Nicola F. Johnson
In the current climate of the internet age which we now find ourselves a part of, increasingly we are dependent upon various types of ‘screens’. I’m not meaning LEDs, plasma or touch screens. I refer to the screens we access for digital information, for social media, for work, and for leisure interests at the very least. Many of us are quite happy to be constantly attached to this world wide web that we connect to via these screens. Some of us have FOMO – fear of missing out – if we do not keep in touch about what is going on. When I tell people I have written a book about Internet addiction, I usually receive a few titters because people realize and identify their dependence on or obsession with the Internet. However, the phrase and the phenomena remain to be something that we can problematize; for many people it is hard not to live their lives via digital platforms. This in itself is not a problem but detrimental behaviours and relationships can result from problematic Internet use which can lead to various disorders.
Tara Brabazon has a new book entitled Digital Dieting: from information obesity to intellectual fitness (Aldershot: Ashgate, 2013). Here Brabazon argues we need to be digitally ‘fit’ in the ways we utilize and search for information, meaning that for example, we need to choosing the best platform in order to research particular types of information. We need to have more of a critical literacy on our part. However, I believe we also need to consider whether we are digital gluttons, by where we are missing out on the present because we are more concerned or worried about what is considered to be in cyberspace. That is why I have argued for research to be conducted from a social perspective and a societal perspective. Due to technology saturation, are we going to miss out and be depleted of such tactile and real-life, sensory experiences? We are designed to live life with all of our five senses, not just our visual one.
I am composing this blog post as I’m riding my horse and I’m speaking into my iPhone. I feel quite ‘pure’ today because it is 3:40pm and I am yet to check my emails or login to Facebook (currently I’m only working part-time which presents other types of conundrum. Emails and the Internet means that I can always be working). For me, this is a denial of something that I do every day; at the least it is a daily habit, but it could be considered compulsive. That is when it becomes a bind. I feel a degree of freedom that I haven’t checked those things. Smartphones give us conveniences like being able to dictate a very late blog post for the LNM research group, but they can be a constraint, and just like we need critical literacy in the ways we access information, we need to have a nuanced understanding of the demands upon our lives to live them digitally, and ideas of how to journey through the digital quagmire.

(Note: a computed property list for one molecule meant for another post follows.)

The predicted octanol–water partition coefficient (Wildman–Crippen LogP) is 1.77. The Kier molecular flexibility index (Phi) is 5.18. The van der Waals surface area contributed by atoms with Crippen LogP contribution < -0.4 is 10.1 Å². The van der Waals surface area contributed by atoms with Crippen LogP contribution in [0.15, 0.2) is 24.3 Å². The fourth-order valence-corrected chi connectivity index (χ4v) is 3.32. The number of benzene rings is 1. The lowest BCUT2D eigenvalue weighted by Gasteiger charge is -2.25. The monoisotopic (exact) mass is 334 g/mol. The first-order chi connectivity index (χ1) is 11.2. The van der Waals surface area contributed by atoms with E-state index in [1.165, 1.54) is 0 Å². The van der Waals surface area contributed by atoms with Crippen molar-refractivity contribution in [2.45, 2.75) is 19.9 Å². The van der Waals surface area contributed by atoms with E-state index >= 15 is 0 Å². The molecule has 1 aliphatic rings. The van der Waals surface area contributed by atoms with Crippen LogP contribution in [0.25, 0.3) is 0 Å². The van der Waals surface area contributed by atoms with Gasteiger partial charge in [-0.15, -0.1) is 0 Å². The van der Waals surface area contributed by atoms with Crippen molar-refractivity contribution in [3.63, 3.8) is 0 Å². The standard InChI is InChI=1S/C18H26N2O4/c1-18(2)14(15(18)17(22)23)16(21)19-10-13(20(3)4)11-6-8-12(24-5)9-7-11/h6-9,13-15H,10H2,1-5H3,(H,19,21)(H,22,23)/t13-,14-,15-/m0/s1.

A number of questions come to mind. I don’t pretend they are original.
- Will we lose patience in our increasing demand for immediacy? Will our sensory capabilities and our competencies be lessened? Senses need to be educated and developed in order for them to be honed.
- What kind of society are we headed for when in a current 2013 scenario, a group of people are out for dinner and all they do is instead of chat to each other (in an analogue way), they connect with their digital followers by taking photos of food and commenting on others’ cyber relations.
- What about manners, decency and integrity? The proliferation of online postings means we can hate a lot easier and persecute more quickly. We can react publicly (e.g. tweet) in cyberspace and affect a vast audience. Venting should be done privately and in analogue or unrecordable form. Will our increased sense of need for immediacy and our heightened sense of the now mean that our haste increases so much so to our detriment? Is this a part of the Internet addiction or dependence that we should be researching?
The field of Internet addiction et al would do well to learn from the fields of alcohol and drug addiction where sophisticated levels of literary analysis, qualitative and ethnographic data collection, and contemporary socio-political theory are used to problematise, question and move the field beyond the imposition of diagnoses and beyond quantifying the existence of criminal activity and harmful health practices. The marginalisation of people’s everyday practice as detrimental (if it does involve Internet over-use) needs to be countered with the provision of evidence that demonstrates just what is going on and what it means for learning, and for society in general. Addiction discourses are being constructed that do not take account of actual experiences. Further descriptive research in the field of digital pathologies is critical as values about what constitutes acceptable practice regarding ‘health’, ‘well-being’, ‘leisure’ and ‘learning’ are being imposed on society. Therein lies the need for studies that are exploratory and descriptive in focus. Active reframing of disdained practices may emerge through the provision of evidence-based qualitative research that seeks to understand and explain the phenomenon, rather than continue to impose hypotheses explaining behaviour from a detached, decontextualised assumption.
Complex issues require thorough investigation.